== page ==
Are Alternate Alzheimer’s Treatments Such as Medical Marijuana Helpful?

The American people are divided about the use of medical marijuana, as are the nation’s doctors.

Researchers are beginning to come to press with their results about the efficacy of this treatment for people who have Alzheimer’s disease.

What will the research tell us?

If it is found to be helpful, just how helpful will it need to be before your senior would agree to trying it?

Would they refuse to use it, no matter its performance, due to philosophical reasons or concerns over its long term effects?

Marijuana as a Chemical Compound

There is a preconceived notion about marijuana stemming from the sixties when ‘hippies’ were using it, along with other mood altering drugs, to escape from life’s realities. Actually, cannabis has been cultivated for the past 6000 years.

Marijuana, or cannabis (also referred to as hemp), is a complex plant with compounds that exert effects on our body systems. It includes the dried flowers, leaves, stems and seeds containing compounds that produce mind-altering effects and have potential medical benefits.

Our body has a neurotransmitter system, called the endocannabinoid system, which is found in the brain and body. People are affected by the cannabinoid compounds differently.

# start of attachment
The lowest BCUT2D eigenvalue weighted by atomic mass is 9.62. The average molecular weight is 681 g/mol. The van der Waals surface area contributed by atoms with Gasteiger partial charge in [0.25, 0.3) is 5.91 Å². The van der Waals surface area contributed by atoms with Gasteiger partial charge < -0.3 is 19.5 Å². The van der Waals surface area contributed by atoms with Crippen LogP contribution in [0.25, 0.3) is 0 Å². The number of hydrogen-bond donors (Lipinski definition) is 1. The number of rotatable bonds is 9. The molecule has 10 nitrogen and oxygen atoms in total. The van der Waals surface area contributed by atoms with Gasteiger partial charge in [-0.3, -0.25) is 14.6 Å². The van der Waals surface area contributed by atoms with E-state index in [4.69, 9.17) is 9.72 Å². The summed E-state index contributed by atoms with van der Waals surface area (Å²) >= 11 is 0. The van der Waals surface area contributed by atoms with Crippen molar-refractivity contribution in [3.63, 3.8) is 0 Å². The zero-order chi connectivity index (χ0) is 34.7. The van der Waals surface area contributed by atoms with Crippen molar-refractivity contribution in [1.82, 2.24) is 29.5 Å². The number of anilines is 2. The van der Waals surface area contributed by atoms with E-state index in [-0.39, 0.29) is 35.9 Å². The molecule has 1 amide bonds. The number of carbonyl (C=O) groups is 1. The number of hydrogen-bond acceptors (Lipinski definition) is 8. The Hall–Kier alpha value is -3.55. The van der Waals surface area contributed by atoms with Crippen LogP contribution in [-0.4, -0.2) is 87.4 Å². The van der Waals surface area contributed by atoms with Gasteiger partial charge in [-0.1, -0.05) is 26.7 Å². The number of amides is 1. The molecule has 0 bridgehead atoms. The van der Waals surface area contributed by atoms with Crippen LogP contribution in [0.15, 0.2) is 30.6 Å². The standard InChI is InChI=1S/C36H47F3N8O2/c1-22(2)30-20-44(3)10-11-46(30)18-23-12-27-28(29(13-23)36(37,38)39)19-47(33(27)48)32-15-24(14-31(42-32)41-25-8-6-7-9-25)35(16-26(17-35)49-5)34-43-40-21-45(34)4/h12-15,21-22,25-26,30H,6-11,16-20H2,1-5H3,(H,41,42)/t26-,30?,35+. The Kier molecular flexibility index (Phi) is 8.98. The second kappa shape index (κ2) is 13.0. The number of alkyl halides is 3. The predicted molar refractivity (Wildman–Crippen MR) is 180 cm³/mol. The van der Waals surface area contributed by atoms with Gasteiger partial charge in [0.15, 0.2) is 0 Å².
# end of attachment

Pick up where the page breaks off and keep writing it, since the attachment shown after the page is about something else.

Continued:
We have likely heard about one active compound in cannabis – delta-9-tetrahydrocannabinol (THC), but there are other active compounds exerting their affects. Marijuana users often want a plant that has a high THC content in order to maximize its physical affect. Different variants of the cannabis plant have been grown to achieve this.

Depending on the variant, undesired outcomes can be associated with marijuana use including depression, anxiety, and psychotic illness.

Uses of Medical Marijuana

Medical marijuana use has been prescribed to treat pain, nausea, vomiting, and AIDs-related loss of appetite. Its benefit is found in smoked form as it gives a rapid effect when smoked.

The Food and Drug Administration has approved two medical marijuana pills – dronabinol and nabilone — that are being used for nausea from chemotherapy and decreased appetite in AIDS.

Most experts agree that more research is needed before it is widely prescribed as the current evidence of its effectiveness is largely anecdotal.

At present, many advise a close look at risk versus benefits depending on how it reacts in each individual.

Can Marijuana Aid Alzheimer’s Patients

Alzheimer’s disease is a neuro-degenerative condition that is associated with neuro-inflammation and oxidative stress.

How cannabinoids can give a neuro-protective influence and potentially mitigate the symptoms of neuro-degenerative conditions is now being studied.

Scientists examining the brain of Alzheimer’s patients have reported that components of the cannabinoid system were affected. It is thought that cannabinoids could protect neurons from beta amyloid and reduce tau.

A body of evidence has accumulated to suggest antioxidant, anti-inflammatory and neuro-protective roles of the cannabinoid system which could help those diagnosed with Alzheimer’s disease.

One study indicated cannabinoids may assist in transporting amyloid accumulation out of the brain, which could slow the disease progression.